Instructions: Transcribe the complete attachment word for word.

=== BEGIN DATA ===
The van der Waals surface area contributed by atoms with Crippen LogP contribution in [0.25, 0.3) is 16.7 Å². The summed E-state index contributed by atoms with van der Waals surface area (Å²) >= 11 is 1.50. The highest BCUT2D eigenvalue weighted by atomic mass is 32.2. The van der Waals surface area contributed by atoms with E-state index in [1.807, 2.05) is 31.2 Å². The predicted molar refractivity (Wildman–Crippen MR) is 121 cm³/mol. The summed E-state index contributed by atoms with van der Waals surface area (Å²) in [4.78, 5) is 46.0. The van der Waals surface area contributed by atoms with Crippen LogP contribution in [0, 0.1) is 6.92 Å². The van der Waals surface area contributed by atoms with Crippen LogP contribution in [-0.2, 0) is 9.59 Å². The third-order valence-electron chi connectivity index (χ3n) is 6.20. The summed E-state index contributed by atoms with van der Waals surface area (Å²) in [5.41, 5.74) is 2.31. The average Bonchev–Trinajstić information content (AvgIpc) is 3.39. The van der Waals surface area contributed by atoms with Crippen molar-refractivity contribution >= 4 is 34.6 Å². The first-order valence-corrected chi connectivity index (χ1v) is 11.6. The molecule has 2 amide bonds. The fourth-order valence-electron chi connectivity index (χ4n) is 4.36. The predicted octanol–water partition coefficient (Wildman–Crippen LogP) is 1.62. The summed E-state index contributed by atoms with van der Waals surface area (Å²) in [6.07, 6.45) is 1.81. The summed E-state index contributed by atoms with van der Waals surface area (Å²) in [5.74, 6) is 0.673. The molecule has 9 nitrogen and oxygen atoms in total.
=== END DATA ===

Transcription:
The van der Waals surface area contributed by atoms with Crippen LogP contribution in [0.25, 0.3) is 16.7 Å². The summed E-state index contributed by atoms with van der Waals surface area (Å²) >= 11 is 1.50. The highest BCUT2D eigenvalue weighted by atomic mass is 32.2. The van der Waals surface area contributed by atoms with E-state index in [1.807, 2.05) is 31.2 Å². The predicted molar refractivity (Wildman–Crippen MR) is 121 cm³/mol. The summed E-state index contributed by atoms with van der Waals surface area (Å²) in [4.78, 5) is 46.0. The van der Waals surface area contributed by atoms with Crippen LogP contribution in [0, 0.1) is 6.92 Å². The van der Waals surface area contributed by atoms with Crippen LogP contribution in [-0.2, 0) is 9.59 Å². The third-order valence-electron chi connectivity index (χ3n) is 6.20. The summed E-state index contributed by atoms with van der Waals surface area (Å²) in [5.41, 5.74) is 2.31. The average Bonchev–Trinajstić information content (AvgIpc) is 3.39. The van der Waals surface area contributed by atoms with Crippen molar-refractivity contribution >= 4 is 34.6 Å². The first-order valence-corrected chi connectivity index (χ1v) is 11.6. The molecule has 2 amide bonds. The fourth-order valence-electron chi connectivity index (χ4n) is 4.36. The predicted octanol–water partition coefficient (Wildman–Crippen LogP) is 1.62. The summed E-state index contributed by atoms with van der Waals surface area (Å²) in [6.07, 6.45) is 1.81. The summed E-state index contributed by atoms with van der Waals surface area (Å²) in [5.74, 6) is 0.673. The molecule has 9 nitrogen and oxygen atoms in total.